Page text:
After a lengthy stint working for TransCanada Pipelines, Lattin returned to the Yukon in 2001 and took over managing her father’s Roadhouse tavern, as well as the adjoining hotel, which has since been torn down.

But that childhood interest in used clothing had never left her.

“I’ve always shopped consignment and thrift all through my years, living across Canada, and I’d always go, ‘One day I’d like to have a consignment store.'”

Then her father decided to close down the pub (it has since re-opened), and she was faced with having to find work.

“So I thought, ‘Well, I might as well try it now. It will be now or never, and we’ll either make it or I’ll know that I tried it.'”

From the start, Lattin has concentrated on offering good-quality brands that are not readily available in Whitehorse.

For articles that are in good repair, in season, clean and not outdated—the shelf-life for women’s styles is normally about three years; a little longer for menswear, she says—Lattin offers the consigner 40 percent of the eventual sale price.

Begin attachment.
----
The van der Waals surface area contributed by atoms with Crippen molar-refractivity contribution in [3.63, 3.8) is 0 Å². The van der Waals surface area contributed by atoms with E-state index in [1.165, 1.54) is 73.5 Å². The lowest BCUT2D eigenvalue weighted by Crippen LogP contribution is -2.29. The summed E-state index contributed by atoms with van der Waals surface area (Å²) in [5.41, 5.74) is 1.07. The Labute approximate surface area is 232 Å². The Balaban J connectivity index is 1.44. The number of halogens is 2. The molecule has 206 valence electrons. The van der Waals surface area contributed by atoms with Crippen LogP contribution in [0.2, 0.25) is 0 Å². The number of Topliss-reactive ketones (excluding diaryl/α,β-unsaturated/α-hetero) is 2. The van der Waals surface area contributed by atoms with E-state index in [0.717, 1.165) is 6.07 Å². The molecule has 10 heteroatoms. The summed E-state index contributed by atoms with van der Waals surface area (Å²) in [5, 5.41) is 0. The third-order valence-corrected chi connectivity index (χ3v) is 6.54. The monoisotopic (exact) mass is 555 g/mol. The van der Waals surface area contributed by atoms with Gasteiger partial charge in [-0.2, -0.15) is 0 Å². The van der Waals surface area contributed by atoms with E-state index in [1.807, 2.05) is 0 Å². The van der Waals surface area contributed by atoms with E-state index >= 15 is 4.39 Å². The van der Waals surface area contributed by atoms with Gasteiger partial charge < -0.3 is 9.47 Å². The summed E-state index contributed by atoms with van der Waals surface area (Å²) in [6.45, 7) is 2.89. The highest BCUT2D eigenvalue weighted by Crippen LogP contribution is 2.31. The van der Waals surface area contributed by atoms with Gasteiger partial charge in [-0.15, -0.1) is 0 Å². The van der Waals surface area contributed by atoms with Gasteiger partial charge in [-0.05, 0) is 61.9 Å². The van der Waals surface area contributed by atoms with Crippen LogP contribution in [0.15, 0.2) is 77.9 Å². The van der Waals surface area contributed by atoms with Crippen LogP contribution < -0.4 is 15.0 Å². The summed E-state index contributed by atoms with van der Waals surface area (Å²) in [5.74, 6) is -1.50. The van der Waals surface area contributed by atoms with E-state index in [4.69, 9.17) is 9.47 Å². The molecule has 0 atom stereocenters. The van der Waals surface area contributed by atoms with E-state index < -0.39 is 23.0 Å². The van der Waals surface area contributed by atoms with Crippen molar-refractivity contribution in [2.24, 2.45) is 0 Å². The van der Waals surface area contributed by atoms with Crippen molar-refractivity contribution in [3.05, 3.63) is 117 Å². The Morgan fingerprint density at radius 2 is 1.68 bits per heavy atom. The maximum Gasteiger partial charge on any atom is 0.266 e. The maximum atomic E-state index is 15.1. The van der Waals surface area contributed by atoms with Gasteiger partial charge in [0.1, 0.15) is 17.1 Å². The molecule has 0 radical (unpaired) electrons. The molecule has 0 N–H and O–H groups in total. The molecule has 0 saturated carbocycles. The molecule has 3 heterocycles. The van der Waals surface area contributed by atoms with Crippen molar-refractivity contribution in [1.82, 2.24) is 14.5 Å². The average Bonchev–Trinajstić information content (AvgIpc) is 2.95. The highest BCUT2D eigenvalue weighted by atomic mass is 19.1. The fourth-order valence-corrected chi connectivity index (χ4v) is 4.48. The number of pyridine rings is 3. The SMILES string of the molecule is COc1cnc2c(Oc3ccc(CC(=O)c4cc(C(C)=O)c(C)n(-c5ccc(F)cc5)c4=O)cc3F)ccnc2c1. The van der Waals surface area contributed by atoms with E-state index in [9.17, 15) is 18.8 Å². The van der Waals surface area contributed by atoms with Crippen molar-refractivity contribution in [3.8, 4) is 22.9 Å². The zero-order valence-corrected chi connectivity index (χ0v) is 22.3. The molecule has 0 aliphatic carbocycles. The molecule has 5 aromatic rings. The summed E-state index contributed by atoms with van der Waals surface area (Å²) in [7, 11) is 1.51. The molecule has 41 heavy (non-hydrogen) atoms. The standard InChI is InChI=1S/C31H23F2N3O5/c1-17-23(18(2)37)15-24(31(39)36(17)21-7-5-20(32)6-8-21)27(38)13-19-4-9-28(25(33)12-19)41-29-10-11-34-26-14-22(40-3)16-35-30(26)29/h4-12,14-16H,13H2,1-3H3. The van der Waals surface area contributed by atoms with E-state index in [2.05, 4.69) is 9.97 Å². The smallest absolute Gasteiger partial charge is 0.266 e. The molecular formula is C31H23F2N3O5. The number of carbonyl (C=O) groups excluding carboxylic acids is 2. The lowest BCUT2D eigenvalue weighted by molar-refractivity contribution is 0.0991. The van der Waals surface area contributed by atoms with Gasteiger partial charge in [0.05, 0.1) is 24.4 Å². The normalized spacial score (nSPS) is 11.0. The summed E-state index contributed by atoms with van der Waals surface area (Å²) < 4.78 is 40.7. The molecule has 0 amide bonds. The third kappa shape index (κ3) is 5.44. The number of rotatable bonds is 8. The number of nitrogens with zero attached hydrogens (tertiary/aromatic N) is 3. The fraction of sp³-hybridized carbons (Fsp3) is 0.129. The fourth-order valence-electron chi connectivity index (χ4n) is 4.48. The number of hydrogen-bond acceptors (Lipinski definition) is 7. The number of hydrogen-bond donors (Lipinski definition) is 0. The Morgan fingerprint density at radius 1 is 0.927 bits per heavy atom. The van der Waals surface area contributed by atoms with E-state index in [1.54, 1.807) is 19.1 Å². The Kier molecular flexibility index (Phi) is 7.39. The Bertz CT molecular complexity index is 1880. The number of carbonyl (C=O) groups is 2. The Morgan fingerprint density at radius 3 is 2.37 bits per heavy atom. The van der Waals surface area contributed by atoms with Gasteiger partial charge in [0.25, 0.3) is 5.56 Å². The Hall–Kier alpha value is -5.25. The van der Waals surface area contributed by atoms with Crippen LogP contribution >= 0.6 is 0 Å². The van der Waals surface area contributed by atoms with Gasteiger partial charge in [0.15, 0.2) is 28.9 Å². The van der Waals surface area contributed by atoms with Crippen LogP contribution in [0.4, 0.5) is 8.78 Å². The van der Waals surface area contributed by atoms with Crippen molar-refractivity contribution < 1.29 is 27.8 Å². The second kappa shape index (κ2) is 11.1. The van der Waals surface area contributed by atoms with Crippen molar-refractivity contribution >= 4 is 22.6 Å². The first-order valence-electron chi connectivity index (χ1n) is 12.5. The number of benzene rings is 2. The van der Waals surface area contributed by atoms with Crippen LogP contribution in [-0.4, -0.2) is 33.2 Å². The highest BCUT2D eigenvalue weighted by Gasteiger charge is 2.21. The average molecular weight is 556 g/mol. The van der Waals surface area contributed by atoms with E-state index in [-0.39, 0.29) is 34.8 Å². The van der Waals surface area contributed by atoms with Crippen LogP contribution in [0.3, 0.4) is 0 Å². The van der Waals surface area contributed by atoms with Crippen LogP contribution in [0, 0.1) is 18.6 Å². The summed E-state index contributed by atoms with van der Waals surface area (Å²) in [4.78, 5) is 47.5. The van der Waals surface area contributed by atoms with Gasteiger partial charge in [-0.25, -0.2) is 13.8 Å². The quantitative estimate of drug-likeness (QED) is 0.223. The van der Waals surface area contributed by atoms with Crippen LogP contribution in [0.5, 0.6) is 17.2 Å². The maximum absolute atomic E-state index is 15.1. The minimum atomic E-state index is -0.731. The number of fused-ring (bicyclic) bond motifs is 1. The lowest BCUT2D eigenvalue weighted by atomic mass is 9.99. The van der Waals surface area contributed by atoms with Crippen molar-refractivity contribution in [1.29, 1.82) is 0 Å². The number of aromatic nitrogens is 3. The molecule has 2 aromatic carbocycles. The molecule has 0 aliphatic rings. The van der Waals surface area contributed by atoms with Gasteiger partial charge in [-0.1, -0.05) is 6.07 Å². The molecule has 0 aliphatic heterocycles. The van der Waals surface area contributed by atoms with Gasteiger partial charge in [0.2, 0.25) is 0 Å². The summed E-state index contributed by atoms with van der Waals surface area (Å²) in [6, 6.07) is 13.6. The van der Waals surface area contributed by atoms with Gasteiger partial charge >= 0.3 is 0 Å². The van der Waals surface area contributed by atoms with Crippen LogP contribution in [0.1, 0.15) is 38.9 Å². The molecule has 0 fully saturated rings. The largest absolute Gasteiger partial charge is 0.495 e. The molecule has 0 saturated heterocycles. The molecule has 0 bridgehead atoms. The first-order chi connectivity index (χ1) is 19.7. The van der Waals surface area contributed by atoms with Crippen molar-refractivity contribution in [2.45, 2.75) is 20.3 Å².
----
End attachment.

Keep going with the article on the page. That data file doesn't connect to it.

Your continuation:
“I guarantee it will be on the floor for four weeks, after that it’s at my discretion what I do with it.”

Toward the end of the season, unsold items will be marked down by as much as 70 percent, and eventually donated to local charities if they don’t sell at all.

“If I price it over $60 and you want it back, I’ll give it back to you. Anything under that dollar value, you have to be ready to let it go.”

Which leaves one treasure hunter wondering: how long should he gamble on that handsome pair of Durango boots still being available by mark-down time?